Existing methods of modifying individual photons have utilized nonlinear optical techniques—in practice, attempting to force an individual photon to interact with a very strong optical pump beam. Whether the photon actually gets modified is a matter of pure chance. Moreover, the scattering of the pump beam may contaminate the stream of individual photons. In constructing the new device, the group from the University of Warsaw and the University of Oxford decided to use a different physical phenomenon: the electro-optic effect occurring in certain crystals. It provides a way to alter the index of refraction for light in the crystal by varying the intensity of an external magnetic force that is applied to it (in other words, without introducing any additional photons).
"It is quite astounding that in order to modify the quantum properties of individual photons, we can successfully apply techniques very similar to those used in standard fiber-optic telecommunications," Dr. Karpinski says.
Using the new device, the researchers achieved a six-fold lengthening of the duration of a single-photon pulse without disrupting the quantum superposition, which automatically means a narrowing of its spectrum. What is particularly important is that the whole operation was carried out while preserving very high conversion efficiency. Existing converters have operated only under laboratory conditions and were only able to modify one in several tens of photons. The new device works with efficiency in excess of 30 percent, up to 200 times better than certain existing solutions, while retaining a low level of noise.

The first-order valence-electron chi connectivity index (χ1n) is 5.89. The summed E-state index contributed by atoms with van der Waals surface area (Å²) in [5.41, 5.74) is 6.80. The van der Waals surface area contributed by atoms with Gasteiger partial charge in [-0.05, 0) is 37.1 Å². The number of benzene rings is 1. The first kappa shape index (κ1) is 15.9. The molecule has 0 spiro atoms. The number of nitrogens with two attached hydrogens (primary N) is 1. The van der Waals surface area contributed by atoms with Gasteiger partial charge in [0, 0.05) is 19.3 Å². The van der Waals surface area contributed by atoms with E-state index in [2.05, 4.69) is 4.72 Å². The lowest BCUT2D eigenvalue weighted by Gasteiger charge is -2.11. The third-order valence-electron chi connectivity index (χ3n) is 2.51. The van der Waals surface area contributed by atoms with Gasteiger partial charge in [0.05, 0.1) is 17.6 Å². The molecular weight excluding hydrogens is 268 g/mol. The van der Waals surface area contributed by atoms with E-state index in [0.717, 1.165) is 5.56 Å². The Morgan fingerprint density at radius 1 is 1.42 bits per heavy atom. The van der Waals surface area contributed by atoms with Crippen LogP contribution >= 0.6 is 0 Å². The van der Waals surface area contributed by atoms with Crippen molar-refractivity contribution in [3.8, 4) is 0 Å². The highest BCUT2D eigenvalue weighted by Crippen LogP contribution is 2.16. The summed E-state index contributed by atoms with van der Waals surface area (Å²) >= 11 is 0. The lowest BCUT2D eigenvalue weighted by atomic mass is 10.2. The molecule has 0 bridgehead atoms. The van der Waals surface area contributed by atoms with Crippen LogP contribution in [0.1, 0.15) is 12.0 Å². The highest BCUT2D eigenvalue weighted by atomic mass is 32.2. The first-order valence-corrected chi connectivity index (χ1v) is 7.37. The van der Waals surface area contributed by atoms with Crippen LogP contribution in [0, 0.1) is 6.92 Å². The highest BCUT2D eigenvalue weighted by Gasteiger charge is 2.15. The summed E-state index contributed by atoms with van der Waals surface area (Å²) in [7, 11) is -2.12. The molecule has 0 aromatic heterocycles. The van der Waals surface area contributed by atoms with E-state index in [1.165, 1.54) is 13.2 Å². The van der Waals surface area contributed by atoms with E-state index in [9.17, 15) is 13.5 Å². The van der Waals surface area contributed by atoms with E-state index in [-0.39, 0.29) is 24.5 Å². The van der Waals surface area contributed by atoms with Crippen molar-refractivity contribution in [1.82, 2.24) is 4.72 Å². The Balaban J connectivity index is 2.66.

"In essence, we process every photon entering the crystal. The efficiency is less than 100 percent not because of the physics of the phenomenon, but on account of hard-to-avoid losses of a purely technical nature, appearing, for instance, when light enters or exits optical fibers," explains Ph.D. student Michal Jachura (FUW).
The new converter is not only efficient and low-noise, but also stable and compact. The device can be contained in a box around 10 cm (4 in.), easy to install in an optical fiber system channeling individual photons. Such a device could enable building such things as hybrid quantum computers, the individual subcomponents of which would process information using different physical platforms and quantum phenomena. At present, attempts are being made to build quantum computers using things like trapped ions, electron spins in diamond, quantum dots, superconducting electric circuits, and atomic clouds. Each system interacts with light of different properties, which in practice rules out optical transmission of quantum information between different systems. The new converter, on the other hand, can efficiently transform single-photon pulses of light compatible with one system into pulses compatible with another. Scientists are therefore working toward quantum networks, both small ones within a single quantum computer (or subcomponent thereof), and global ones providing a way to send data completely securely between quantum computers situated in different parts of the world.